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Jim Cramer's first take: 'I would buy' WeWork today

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CNBC’s Jim Cramer joins ‘Squawk Box’ to discuss WeWork’s debut via SPAC today. “There’s a lot of cities where WeWork works, so yes I would buy, especially now that Adam Neumann isn’t involved with the company,” Cramer says. To see the full interview with Cramer sign up for a free trial to CNBC Pro: https://cnb.cx/3B6nsRL

Shares of WeWork jumped as high as 12% midday on Thursday, as the company went public through a special purpose acquisition company more than two years after its failed IPO.

The stock is currently up more than 8%.

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The office-leasing company scrapped plans for an IPO in 2019 after investors raised concerns over its business model and corporate governance and its founder and then-CEO Adam Neumann.

Plans for the merger with BowX Acquisition Corp. were first announced in March, in a deal that reportedly valued the company at roughly $9 billion.

The valuation is a sharp drop from 2019, when WeWork was initially valued at a steep $47 billion by SoftBank Group. Its valuation slowly lowered as news of the company’s finances unraveled and investor demand wained.

“You’ve said this is a story with drama,” WeWork Executive Chairman Marcelo Claure told CNBC’s “Squawk Box” on Thursday. “Sure, this is a story where a lot of people wrote documentaries that it was the end of WeWork. Well the resistance, the persistence of these people is incredible. This company is here, is stronger than ever, and no doubt that we’re going to be celebrating many more milestones.”

What went wrong

WeWork’s troubles began in August 2019, when the company’s IPO filing revealed it had lost $1.9 billion the previous year and was on track to run through remaining cash. A crippling report from The Wall Street Journal in September raised concerns over how Neumann managed the company, including possible illegal activities.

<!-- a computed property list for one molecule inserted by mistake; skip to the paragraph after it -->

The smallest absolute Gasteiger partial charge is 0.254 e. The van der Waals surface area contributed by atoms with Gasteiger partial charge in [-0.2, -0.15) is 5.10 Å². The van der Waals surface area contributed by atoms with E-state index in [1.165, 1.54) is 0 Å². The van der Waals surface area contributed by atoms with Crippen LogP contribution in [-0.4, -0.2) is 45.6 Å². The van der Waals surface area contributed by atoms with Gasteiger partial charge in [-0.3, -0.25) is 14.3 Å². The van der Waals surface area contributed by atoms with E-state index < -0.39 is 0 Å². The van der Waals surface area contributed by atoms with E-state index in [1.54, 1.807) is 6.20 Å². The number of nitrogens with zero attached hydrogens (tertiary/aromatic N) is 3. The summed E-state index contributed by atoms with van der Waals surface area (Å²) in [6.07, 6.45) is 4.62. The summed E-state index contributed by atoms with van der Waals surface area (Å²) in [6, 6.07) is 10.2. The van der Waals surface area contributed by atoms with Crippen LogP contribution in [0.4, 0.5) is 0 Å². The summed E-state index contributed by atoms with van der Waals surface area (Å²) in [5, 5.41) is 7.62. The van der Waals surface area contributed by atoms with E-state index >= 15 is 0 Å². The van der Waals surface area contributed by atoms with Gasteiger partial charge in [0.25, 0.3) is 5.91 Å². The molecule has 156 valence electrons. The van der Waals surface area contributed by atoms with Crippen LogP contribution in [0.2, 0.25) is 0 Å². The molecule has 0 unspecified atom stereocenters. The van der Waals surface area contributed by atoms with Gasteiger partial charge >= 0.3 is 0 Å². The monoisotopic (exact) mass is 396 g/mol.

Neumann stepped down as CEO that month. CNBC reported in October that he would get a package worth up to $1.7 billion to walk away from WeWork and give up his voting rights. Real estate executive Sandeep Mathrani later assumed the CEO role.

“WeWork is an amazing brand and if someone gives you a super brand to turn around, you’re going to have to say yes,” Mathrani told CNBC’s “Squawk Box.”

After the failed IPO, WeWork’s troubles continued. That November, Reuters reported the New York State Attorney General was investigating the company, including whether Neumann engaged in self-dealing to enrich himself.

That included reports that Neumann purchased the trademark for the word “We,” and planned to charge WeWork $6 million to transfer it. Self-dealing is when someone acts in their own best interest rather than their clients.

Bloomberg also reported that month that WeWork was facing scrutiny from the U.S. Securities and Exchange Commission over its disclosures to investors in the run-up to its failed IPO.

The failed IPO and onslaught of the pandemic led to several rounds of layoffs at the company in late 2019 and 2020. WeWork also suffered massive losses as Covid-19 shuttered office spaces worldwide.

Claure told “Squawk Box” that everybody has “an important role to play” and that Neumann deserves credit as the visionary who came up with the idea.

Neumann congratulated the new leadership team during an interview with the media Thursday morning at the outdoor beer garden at The Standard, an expensive hotel in New York City’s meatpacking district. He and co-founder Miguel McKelvey “couldn’t be happier” to celebrate the IPO, Neumann said.

“This has always been about the team and about what we did together, and we’re just so proud today and for this day,” he said.

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